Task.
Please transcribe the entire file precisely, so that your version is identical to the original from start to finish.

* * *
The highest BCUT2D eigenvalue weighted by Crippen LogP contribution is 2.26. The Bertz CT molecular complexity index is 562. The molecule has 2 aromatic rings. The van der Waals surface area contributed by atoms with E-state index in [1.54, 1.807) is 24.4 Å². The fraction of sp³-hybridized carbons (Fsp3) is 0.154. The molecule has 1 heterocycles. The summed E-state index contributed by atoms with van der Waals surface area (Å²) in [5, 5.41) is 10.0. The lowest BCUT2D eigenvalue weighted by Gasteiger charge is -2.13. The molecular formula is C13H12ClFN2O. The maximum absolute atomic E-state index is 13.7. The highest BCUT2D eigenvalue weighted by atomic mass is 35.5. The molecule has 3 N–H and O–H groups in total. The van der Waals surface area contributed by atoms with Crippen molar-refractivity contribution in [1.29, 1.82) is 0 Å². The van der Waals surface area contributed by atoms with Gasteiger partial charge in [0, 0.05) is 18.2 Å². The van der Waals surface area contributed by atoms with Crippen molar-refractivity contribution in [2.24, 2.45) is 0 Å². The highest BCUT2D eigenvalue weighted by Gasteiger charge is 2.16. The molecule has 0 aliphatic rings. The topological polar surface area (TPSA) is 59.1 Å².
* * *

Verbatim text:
The highest BCUT2D eigenvalue weighted by Crippen LogP contribution is 2.26. The Bertz CT molecular complexity index is 562. The molecule has 2 aromatic rings. The van der Waals surface area contributed by atoms with E-state index in [1.54, 1.807) is 24.4 Å². The fraction of sp³-hybridized carbons (Fsp3) is 0.154. The molecule has 1 heterocycles. The summed E-state index contributed by atoms with van der Waals surface area (Å²) in [5, 5.41) is 10.0. The lowest BCUT2D eigenvalue weighted by Gasteiger charge is -2.13. The molecular formula is C13H12ClFN2O. The maximum absolute atomic E-state index is 13.7. The highest BCUT2D eigenvalue weighted by atomic mass is 35.5. The molecule has 3 N–H and O–H groups in total. The van der Waals surface area contributed by atoms with Crippen molar-refractivity contribution in [1.29, 1.82) is 0 Å². The van der Waals surface area contributed by atoms with Gasteiger partial charge in [0, 0.05) is 18.2 Å². The van der Waals surface area contributed by atoms with Crippen molar-refractivity contribution in [2.24, 2.45) is 0 Å². The highest BCUT2D eigenvalue weighted by Gasteiger charge is 2.16. The molecule has 0 aliphatic rings. The topological polar surface area (TPSA) is 59.1 Å².